Digging deep into drama; Theatre.
IT'S an odd place to tell a tale of love.
An allotment is hardly a place of romance but then again, Mikron do like to do things a little differently. And by the end of Losing the Plot, it's certain theatre-goers won't be walking away thinking they've lost the plot, but that they have witnessed a unique theatre performance.
Marsden-based theatre company Mikron's new show, Losing the Plot tells the tale of love - love between people and the land, love between people and people, and love between people and their giant vegetables.
It's one of two shows which Mikron will tour this year including on the country's waterways this summer. Written by Deborah McAndrew and directed by Adam Sunderland, this new show Losing the Plot tells the stories of the gardeners of Thistledale Allotments, a rag-bag bunch of diggers and dreamers. Strong personalities frequently clash over the best treatment for mealy bugs, and the annual 'Heaviest and Longest' competition is always a time when old feuds and new flirtations threaten to undermine the fragile peace.
Then Harvey from the Council pays a visit and the gardeners realise that they must pull together, or forfeit their precious plot forever. But can they agree on a strategy? How will they convince Harvey of the vital role allotments have played in the life of the nation for centuries? What will they do when things inevitably get out of hand? Mikron's Artistic Director, Marianne McNamara commissioned Losing the Plot last summer and said: "Mikron have always told the story of events, innovations and movements through the eyes of ordinary people and communities.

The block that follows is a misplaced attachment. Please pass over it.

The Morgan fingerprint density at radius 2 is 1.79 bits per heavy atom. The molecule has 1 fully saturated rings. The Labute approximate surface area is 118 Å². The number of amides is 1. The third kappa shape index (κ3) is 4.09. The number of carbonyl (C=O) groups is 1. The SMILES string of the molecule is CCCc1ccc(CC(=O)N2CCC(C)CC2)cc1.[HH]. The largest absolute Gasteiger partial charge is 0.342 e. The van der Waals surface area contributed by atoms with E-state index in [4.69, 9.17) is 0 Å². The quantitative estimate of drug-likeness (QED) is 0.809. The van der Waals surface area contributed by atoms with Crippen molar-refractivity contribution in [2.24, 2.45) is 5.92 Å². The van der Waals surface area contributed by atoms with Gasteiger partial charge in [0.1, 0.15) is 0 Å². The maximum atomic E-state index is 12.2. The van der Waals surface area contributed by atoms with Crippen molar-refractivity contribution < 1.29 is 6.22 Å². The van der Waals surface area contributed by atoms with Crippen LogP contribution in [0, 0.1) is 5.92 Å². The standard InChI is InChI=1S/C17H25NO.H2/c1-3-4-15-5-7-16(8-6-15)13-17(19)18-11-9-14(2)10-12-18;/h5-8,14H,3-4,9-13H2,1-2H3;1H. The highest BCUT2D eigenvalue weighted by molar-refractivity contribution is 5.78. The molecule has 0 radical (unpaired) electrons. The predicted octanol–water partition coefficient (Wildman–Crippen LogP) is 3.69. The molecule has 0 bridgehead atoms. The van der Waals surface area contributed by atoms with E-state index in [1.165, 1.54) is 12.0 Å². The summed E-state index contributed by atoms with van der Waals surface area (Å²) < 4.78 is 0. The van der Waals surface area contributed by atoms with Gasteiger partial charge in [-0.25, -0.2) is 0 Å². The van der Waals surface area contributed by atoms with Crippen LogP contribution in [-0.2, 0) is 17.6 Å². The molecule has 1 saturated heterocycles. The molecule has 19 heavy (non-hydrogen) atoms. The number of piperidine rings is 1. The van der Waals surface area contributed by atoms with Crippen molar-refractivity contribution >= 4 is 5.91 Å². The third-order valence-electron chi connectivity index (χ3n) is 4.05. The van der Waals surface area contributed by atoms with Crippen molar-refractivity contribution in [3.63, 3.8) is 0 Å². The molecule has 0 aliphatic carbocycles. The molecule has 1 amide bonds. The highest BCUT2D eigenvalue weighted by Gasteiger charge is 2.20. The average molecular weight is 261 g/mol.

"Losing the Plot explores the history of allotments, and how they are thriving these days in a time when self-sufficiency is making a resurgence."
While Mikron are perhaps more used to a narrowboat than a muddy allotment, it's a place they feel at home.
"As part of a company who tour by narrowboat, I have been struck by the similarities of the two communities, in which people from all different walks of life cross each others' paths," Marianne added. Told in true Mikron style, with a rollicking mix of old music hall tunes and brand new songs, big characters, inventive storytelling, and the odd scarecrow thrown in for good measure, Losing the Plot is a tale of earthy pleasures and pitchforks at dawn.
Its writer Deborah McAndrew has written extensively for the stage, her recent work includes an adaptation of Accidental Death of an Anarchist for Northern Broadsides and Oliver Twist for Bolton Octagon Theatre.
She is also known to fans of Coronation Street as Angie Freeman, who she played up until 1998.
Adam Sunderland is the play's director.
A Marsden-based actor and director, his recent credits include The Water Babies, Heidi - A Goat's Tale and Treasure Island all for Northern Broadsides. Adam's show Heidi was nominated for a TMA award in 2009.
The outdoor play comes as Marsden-based Mikron celebrate their 40th birthday touring the country by the inland waterways on their vintage narrowboat, Tyseley. ? See Losing the Plot at The Hub, Kirkburton, on Monday May 21 at 7.30pm.
Show enquiries on 017001484 607189 but there is no need to book tickets for this show, as a pay-what-you-will collection will be taken by the company after the performance.
For more details visit www.mikron.org.uk.
* ALLOTED ROLES: Mikron Theatre Company actors (from left) Robert Took, Ruth Cataroche, Nicholas Coutu-Langmead and Caroline Hallam in the company's new show, Losing the Plot'' Photo by firstname.lastname@example.org